Vaun is a book keeper from New Jersey. He stands at 5’11 with a lanky, freckled body. His artificially spiked hair with yellow highlights imply that he has a certain care about his appearance, but his bug enthusiasm seems to take away any credibility he might have had.
Vuan is a bug enthusiast. He’s raising an empty pretzel jar full of baby praying mantises in his apartment. Last weekend he found two praying mantis nests at a farm, and took them home to hatch. Originally he started out using a mason jar to house the two egg sacks. A week later, hundreds of baby praying mantises hatched, and he decided it was time to move to a larger terrarium: an emptied out pretzel jar from Costco.
He speaks to them like at cat or a dog owner might speak to their pets when no one is listening. They have become his friends, and he is a little sad that he must let the majority of them go. He had also originally planned to breed the praying mantises, raise them to adulthood and then sell them online for ten bucks a pop. This idea is falling through as he begins to see that the mantis babies are beginning to eat one another inside the pretzel terrarium. He’s not a monster, he’s going to set most of them free.
That freedom comes around noon that day, when he finds a nice patch of petunias growing in a neighbor’s yard. Praying mantises eat all the annoying little bugs in a garden, so he’s really doing his neighbors a favor. Well, at least the baby mantises eat tiny bugs. Adult mantises can take down hummingbirds. Anything that’s smaller than them. He saves five individual praying mantises, and the rest run free among the petunias.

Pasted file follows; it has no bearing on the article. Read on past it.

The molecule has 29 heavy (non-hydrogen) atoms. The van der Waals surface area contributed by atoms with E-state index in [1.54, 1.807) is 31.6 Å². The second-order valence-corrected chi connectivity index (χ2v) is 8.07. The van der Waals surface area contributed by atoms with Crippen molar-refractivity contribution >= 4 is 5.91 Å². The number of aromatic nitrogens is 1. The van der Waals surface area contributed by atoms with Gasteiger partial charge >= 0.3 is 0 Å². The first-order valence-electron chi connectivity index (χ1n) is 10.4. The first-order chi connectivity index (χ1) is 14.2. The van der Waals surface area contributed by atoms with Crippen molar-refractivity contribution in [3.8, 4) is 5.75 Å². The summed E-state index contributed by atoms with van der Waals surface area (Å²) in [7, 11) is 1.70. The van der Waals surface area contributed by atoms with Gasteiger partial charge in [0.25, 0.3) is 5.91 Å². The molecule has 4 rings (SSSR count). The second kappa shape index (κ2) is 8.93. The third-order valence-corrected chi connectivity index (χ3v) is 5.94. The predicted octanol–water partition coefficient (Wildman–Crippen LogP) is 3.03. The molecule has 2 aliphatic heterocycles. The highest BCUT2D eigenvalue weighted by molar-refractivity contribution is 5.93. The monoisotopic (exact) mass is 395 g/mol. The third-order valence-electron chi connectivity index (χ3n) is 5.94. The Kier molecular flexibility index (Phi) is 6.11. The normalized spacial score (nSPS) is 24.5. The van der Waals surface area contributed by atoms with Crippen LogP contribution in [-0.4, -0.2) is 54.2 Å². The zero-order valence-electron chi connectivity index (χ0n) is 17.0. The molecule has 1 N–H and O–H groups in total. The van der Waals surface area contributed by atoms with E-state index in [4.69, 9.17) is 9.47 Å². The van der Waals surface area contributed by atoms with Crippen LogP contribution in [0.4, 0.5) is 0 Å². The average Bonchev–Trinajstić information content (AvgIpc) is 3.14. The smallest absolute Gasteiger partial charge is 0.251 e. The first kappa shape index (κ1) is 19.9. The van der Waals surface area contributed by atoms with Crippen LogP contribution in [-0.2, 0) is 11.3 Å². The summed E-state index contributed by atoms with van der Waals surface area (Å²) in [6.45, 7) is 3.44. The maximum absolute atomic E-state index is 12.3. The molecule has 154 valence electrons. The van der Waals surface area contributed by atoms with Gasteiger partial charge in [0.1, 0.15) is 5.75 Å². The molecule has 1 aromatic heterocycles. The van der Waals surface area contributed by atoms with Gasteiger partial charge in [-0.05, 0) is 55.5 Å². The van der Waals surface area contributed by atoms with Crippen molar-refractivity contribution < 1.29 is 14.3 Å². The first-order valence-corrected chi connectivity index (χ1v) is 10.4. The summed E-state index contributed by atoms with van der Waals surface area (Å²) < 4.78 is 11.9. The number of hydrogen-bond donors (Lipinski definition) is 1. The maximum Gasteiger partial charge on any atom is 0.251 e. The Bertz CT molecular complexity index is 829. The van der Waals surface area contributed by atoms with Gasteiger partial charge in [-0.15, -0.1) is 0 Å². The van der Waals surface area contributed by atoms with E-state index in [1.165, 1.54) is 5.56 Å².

He finds himself staying up into the early hours of the morning that night, reading Wikipedia about Praying Mantis development. His eyes routinely dart back to the empty Cosco pretzel jar now being occupied by the five little green bugs that are left. Like an overprotective parent, he’s just making sure they are still there. Mantises have a reputation of consuming one another in a bloody battle, though that’s generally only when they are adults. His research leads him to discover that this variety is probably a nonnative species, either European or Chinese. They are beginning to turn brown, so he’s betting they are European variety: the Chinese ones are green as adults.
Vaun doesn’t really ever have guests over to his apartment. This is partly because he doesn’t have time (full time bookkeeper at the local bookstore, and unofficially full time insect enthusiast), but also partly because Vaun doesn’t really have many people who he would know to invite over to his apartment. Most others do not share his warm hearted attitude toward insects, and he doesn’t judge them for it. He tries to look over the fact that other human beings smash these delicate and beautiful creatures without a second thought. He doesn’t understand.
And maybe that’s why he’s alone in his apartment most days. But it also might be his reputation for tenderly raising the things that some people fear most: spiders, cockroaches, mites and bed bugs. Some of his neighbors in the apartment moved out after they realized his hobbies. Do other people avoid him in fear?
He likes living alone, and he likes his pets. He has a good life, yet he does wish he’d meet a few other people who could appreciate the five baby mantis lives climbing around in the empty Costco pretzel jar now filled with flowers, sticks and ants. Maybe someday.